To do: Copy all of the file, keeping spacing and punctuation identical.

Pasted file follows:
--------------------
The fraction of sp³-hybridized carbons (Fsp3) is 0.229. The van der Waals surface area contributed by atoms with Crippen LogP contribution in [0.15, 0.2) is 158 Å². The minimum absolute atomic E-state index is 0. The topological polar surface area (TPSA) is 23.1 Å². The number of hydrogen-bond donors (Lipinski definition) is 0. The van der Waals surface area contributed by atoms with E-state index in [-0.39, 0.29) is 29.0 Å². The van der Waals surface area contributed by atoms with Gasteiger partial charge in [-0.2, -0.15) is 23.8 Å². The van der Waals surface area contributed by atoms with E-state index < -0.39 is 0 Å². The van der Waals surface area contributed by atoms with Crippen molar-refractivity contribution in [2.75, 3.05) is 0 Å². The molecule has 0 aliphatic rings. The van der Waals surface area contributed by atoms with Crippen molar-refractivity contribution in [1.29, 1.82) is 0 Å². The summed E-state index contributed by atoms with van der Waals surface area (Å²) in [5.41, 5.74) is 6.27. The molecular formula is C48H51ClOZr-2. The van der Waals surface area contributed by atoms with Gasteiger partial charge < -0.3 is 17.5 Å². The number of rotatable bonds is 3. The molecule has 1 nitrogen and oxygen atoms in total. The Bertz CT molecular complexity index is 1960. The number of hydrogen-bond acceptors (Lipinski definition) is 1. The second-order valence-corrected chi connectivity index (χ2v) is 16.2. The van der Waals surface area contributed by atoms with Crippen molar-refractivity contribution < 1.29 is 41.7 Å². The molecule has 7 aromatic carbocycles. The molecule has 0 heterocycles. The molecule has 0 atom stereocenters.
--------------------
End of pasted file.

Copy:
The fraction of sp³-hybridized carbons (Fsp3) is 0.229. The van der Waals surface area contributed by atoms with Crippen LogP contribution in [0.15, 0.2) is 158 Å². The minimum absolute atomic E-state index is 0. The topological polar surface area (TPSA) is 23.1 Å². The number of hydrogen-bond donors (Lipinski definition) is 0. The van der Waals surface area contributed by atoms with E-state index in [-0.39, 0.29) is 29.0 Å². The van der Waals surface area contributed by atoms with Gasteiger partial charge in [-0.2, -0.15) is 23.8 Å². The van der Waals surface area contributed by atoms with E-state index < -0.39 is 0 Å². The van der Waals surface area contributed by atoms with Crippen molar-refractivity contribution in [2.75, 3.05) is 0 Å². The molecule has 0 aliphatic rings. The van der Waals surface area contributed by atoms with Crippen molar-refractivity contribution in [1.29, 1.82) is 0 Å². The summed E-state index contributed by atoms with van der Waals surface area (Å²) in [5.41, 5.74) is 6.27. The molecular formula is C48H51ClOZr-2. The van der Waals surface area contributed by atoms with Gasteiger partial charge < -0.3 is 17.5 Å². The number of rotatable bonds is 3. The molecule has 1 nitrogen and oxygen atoms in total. The Bertz CT molecular complexity index is 1960. The number of hydrogen-bond acceptors (Lipinski definition) is 1. The second-order valence-corrected chi connectivity index (χ2v) is 16.2. The van der Waals surface area contributed by atoms with Crippen molar-refractivity contribution < 1.29 is 41.7 Å². The molecule has 7 aromatic carbocycles. The molecule has 0 heterocycles. The molecule has 0 atom stereocenters.